Digital transactions increasing, but at sluggish pace

BHOPAL: A year after demonetization, amidst the decline in sales, the use of swipe machines has gone up, albeit at much slower pace. Many traders have even returned the Point of sale (POS ) or swipe machines pointing to the “hidden charges of banks” which accrue from using these machines. From the “hidden charges” to the erratic internet connectivity, traders cite various reasons for their returning swipe machines.
A number of traders also claimed that, given a chance, people would still prefer paying in cash or by a cheque. A shopkeeper in New Market Manohar Rajani cited “many problems including high tax rates on every swipe” for his returning of the POS machine. “I wanted to continue, but after the internet problems and “non -cooperation from banks, I decided to return it,” he added.
Ajay Singh, who runs a tyre shop, has a pointed grouse. “I have returned the POS because the banks don’t believe in transparency. There are hidden charges and when you ask questions they would never explain,” he said. However, sources in the State bank of India which has a major share in the POS market claimed that a little more than 2 per cent machines were returned. This was attributed to the availability of enough cash in the market. When approached by the TOI, the SBI officials in Bhopal refused to respond.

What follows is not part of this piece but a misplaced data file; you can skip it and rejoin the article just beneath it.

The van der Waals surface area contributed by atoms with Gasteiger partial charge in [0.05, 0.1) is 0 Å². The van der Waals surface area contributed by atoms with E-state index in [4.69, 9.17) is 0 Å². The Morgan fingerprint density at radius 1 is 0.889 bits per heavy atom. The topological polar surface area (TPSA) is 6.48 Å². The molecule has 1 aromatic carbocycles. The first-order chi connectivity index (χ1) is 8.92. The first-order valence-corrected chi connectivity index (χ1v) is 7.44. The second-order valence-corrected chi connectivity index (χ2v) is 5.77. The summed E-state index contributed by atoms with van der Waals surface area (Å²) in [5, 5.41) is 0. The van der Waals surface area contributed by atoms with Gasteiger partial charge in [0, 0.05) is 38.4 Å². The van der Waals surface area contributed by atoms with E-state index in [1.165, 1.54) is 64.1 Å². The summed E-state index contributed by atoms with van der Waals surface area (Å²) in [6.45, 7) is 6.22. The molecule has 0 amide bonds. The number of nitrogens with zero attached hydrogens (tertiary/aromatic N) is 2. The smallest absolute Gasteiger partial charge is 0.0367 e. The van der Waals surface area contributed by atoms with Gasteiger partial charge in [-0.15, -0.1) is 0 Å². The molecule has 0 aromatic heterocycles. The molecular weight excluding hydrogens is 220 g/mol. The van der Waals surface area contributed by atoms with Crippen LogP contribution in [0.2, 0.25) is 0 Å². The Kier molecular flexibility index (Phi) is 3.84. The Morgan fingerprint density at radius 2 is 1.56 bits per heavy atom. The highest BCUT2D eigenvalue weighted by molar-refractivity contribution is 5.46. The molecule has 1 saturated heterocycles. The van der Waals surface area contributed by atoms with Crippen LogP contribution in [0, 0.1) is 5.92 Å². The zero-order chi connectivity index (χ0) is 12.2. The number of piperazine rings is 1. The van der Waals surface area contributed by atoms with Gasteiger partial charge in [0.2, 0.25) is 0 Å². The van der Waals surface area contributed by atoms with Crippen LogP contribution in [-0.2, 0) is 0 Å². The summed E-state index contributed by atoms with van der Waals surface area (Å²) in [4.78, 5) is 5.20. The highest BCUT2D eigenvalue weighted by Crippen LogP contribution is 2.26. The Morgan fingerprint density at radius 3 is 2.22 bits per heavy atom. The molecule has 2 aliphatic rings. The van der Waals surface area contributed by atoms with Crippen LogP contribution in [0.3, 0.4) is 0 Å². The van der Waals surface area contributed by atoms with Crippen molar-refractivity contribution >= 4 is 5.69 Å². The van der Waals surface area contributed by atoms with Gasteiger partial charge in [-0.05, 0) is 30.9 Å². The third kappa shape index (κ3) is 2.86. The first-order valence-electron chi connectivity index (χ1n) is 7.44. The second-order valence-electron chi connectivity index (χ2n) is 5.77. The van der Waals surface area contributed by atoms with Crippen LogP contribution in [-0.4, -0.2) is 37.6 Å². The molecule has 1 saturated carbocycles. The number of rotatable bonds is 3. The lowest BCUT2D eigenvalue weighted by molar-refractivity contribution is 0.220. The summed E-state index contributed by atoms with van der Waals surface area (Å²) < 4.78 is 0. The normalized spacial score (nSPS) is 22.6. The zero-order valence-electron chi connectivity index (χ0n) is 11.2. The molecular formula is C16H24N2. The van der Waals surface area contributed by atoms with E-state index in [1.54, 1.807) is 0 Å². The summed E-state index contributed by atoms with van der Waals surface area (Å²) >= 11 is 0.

However, chief manager of Bank of Baroda Amber Joshi said, “Earlier almost every trader wanted to have a POS installed at his shop, but now only those who actually want to use them are approaching. More and more people are using them.” President of Bhopal Chambers and commerce Lalit Jain said, “There is a fear of unknown among the people when they use the POS. Many consumers think twice before using a swipe machine, I don’t know why. Its use has not picked up the way we expected it to go up.” Jain said that his claim was bolstered by the findings of a survey of State bank of India that were out two months ago. The survey concluded that the transactions through the POS were increasing, but with a slower pace.
The use of swipe machines varies from one business to another, he added. Digital payment mode is usually opted for by patrons in hotels. However, Sanjay Agrawal, owner of a hotel in the state capital, said the hotel business itself has seen a “drastic decline.” He added, “More than 60 % people pay using POS.” A medical shop owner seeking anonymity said, “On average, there is just 5 % use which goes up to 10 % at month-end.”